A month back, it was evident beyond doubt that wheat yields were down due to the exceptional heat wave and government procurement of wheat would also remain far below the last year levels. But, the mirage of excess production, caused due to wrong estimates of wheat production and analytics by government agencies has led to misplaced policy decisions. In its exuberance to be a messiah to the world, India prodded private trade to export vast quantities of grain, which they complied with gusto. The central government also bravely announced an extension of the subsidized food programme by six months. Therefore, the government of India’s announcement to ban export of wheat has come like a bolt from the sky not only for Indian farmers, traders but also for the international community. Expectedly India has lost credibility and even the G7 has criticized the move.

Interestingly, when Mr. T Nand Kumar took charge as Secretary of Department of Food and Public Distribution in 2006 in midst of the food crisis; on his first visit to the PMO, he was advised not to rely solely on the data from the Department of Agriculture. After 75 years of independence, frustratingly, there are no credible real time crop production estimates, data of annual consumption or of stocks with private trade in the country. If the data had been exact and factual, the government would have not hesitated to announce a ₹250 per quintal bonus over MSP of wheat. This would have helped procure enough for India’s needs and the export ban may not have been required. The government of India has attempted to course correct by announcing to change allocations of 11 million tonnes of food grain for PM Garib Kalyan Yojna (PMGKY) and National Food Security Act (NFSA) from wheat to paddy. Unwittingly, having changed the countries diet over decades, it is difficult task, but it would help if the government allocates the rice to regions where it is the preferred diet. All these acts may not have much of a bearing on retail prices though.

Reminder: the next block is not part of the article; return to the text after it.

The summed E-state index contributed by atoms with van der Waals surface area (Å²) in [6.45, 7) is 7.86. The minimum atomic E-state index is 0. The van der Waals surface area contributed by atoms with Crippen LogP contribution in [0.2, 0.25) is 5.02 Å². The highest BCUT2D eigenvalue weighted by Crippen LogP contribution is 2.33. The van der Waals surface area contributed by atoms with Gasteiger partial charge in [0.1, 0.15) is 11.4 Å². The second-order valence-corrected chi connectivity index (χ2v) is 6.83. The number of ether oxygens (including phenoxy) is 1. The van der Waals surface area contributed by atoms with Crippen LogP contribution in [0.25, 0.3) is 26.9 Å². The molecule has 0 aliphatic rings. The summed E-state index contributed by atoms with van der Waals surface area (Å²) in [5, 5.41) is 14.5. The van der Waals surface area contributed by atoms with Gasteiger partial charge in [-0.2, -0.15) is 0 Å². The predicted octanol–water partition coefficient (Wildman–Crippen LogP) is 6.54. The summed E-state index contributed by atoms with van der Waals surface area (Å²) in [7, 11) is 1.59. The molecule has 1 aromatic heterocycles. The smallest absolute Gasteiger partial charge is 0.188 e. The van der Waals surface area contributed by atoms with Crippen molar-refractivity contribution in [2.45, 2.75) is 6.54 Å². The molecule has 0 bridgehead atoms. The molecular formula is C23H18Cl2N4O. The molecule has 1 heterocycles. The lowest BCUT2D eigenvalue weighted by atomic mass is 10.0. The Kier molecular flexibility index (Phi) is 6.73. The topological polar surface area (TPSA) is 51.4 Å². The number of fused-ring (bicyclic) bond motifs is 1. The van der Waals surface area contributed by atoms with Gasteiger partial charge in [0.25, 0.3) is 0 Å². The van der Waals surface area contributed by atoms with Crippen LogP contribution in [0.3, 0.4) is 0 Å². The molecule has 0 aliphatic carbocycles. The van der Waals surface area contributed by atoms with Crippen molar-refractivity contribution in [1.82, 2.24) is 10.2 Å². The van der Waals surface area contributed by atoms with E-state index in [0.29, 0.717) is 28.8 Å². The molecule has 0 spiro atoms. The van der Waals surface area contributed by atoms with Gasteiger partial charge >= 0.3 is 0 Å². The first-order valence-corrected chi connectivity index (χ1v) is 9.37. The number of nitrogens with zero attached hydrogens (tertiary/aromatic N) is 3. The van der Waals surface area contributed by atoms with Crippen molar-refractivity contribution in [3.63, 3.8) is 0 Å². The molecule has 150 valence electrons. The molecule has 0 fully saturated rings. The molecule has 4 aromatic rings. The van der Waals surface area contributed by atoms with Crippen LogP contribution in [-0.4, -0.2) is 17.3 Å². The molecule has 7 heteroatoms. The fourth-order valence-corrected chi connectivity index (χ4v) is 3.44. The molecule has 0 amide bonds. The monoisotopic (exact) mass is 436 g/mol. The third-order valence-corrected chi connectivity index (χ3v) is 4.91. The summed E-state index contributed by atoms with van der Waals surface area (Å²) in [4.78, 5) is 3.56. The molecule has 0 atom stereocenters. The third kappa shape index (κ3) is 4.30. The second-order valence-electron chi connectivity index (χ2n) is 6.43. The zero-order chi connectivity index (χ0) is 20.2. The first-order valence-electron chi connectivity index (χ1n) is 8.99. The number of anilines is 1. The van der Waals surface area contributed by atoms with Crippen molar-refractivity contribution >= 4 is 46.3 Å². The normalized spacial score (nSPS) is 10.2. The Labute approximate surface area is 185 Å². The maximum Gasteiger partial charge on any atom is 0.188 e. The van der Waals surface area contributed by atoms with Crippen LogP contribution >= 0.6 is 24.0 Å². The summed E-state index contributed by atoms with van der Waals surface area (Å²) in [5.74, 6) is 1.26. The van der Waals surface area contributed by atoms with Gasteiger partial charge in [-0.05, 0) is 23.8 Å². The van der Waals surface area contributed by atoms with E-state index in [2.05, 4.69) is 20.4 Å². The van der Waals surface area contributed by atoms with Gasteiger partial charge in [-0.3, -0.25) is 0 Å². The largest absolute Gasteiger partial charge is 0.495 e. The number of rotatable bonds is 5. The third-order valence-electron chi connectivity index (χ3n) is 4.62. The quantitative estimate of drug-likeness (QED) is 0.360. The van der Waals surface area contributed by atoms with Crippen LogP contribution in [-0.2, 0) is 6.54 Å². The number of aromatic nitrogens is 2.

Approximately 2.5 MT of wheat procured by exporters is stored in the open at the ports and 1.2 million tonnes is with traders across the country. Not only traders but tens of thousands of farmers are also holding wheat stocks. Exporters have contracted in-country stocks with small traders with a clause for cancellation of contracts if the government should intervene as it has done now. Many contracts will now stand cancelled. The market players do not have the financial liquidity to hold the nearly 4 million tonnes stocks worth ₹10,000 crore bought on short term credit. Add to the woes the logistics costs of returning stocks to domestic markets, will lead to wheat prices crashing. Within a day the prices are already down by 10%. But the experience of the last food crisis has shown that large exporters have a way of gaming the system, they can conjure backdated letters of credit from the banks to meet government export stipulations.

There was no shortage of wheat stocks in the country, it is FCI which was unable to procure its requirement which is the root cause of the panic attack in the bureaucracy. After meeting its buffer norms, estimated domestic consumption and accounting for 10 MT of likely exports during this financial year, India should have about 7.5 MT of wheat stocks. Having said that, considering the 3rd consecutive year of El Nino’s climatic turbulence in the Americas, the government should be very cautious going forward. Should the monsoons fail this year or the next, the government could have to import wheat and in the 2024 parliamentary elections the BJP could be in choppy waters.

The minimum support price is supposedly the point at which the government intervenes in markets to support farmers. Even though there is no restriction on FCI to procure over the MSP, but the FCI considers MSP as the maximum procurement price. There was absolutely no reason for farmers to subsidize the FCI and they should be paid the market prices. Restrictions on agricultural exports are an indirect tax on farmers everywhere in the world. Farm gate prices get artificially subdued by policy and farmers are unable to benefit from rising commodity prices while having to pay higher input costs. Farmers have always opposed a ban on export of agricultural commodities but these are exceptional circumstances. Such export bans are why farmers do not trust market reforms. Bridging the trust deficit is important. The government should now announce a ₹250 per quintal bonus to those farmers delivering wheat to the government agencies. It has happened in the past and will also help mop up-to one million tonnes of additional wheat in the country.

Farmers are demanding to be compensated for the opportunity loss. In the USA, when farmers suffer a loss due to government policy, the government compensates them, Hopefully, India’s policy will mature to such levels too. More importantly, exporters will now be reluctant to enter markets and, in future, when prices soar, traders will discount the risk before paying farmers. This export ban has very long-term unintended policy and trade implications for India.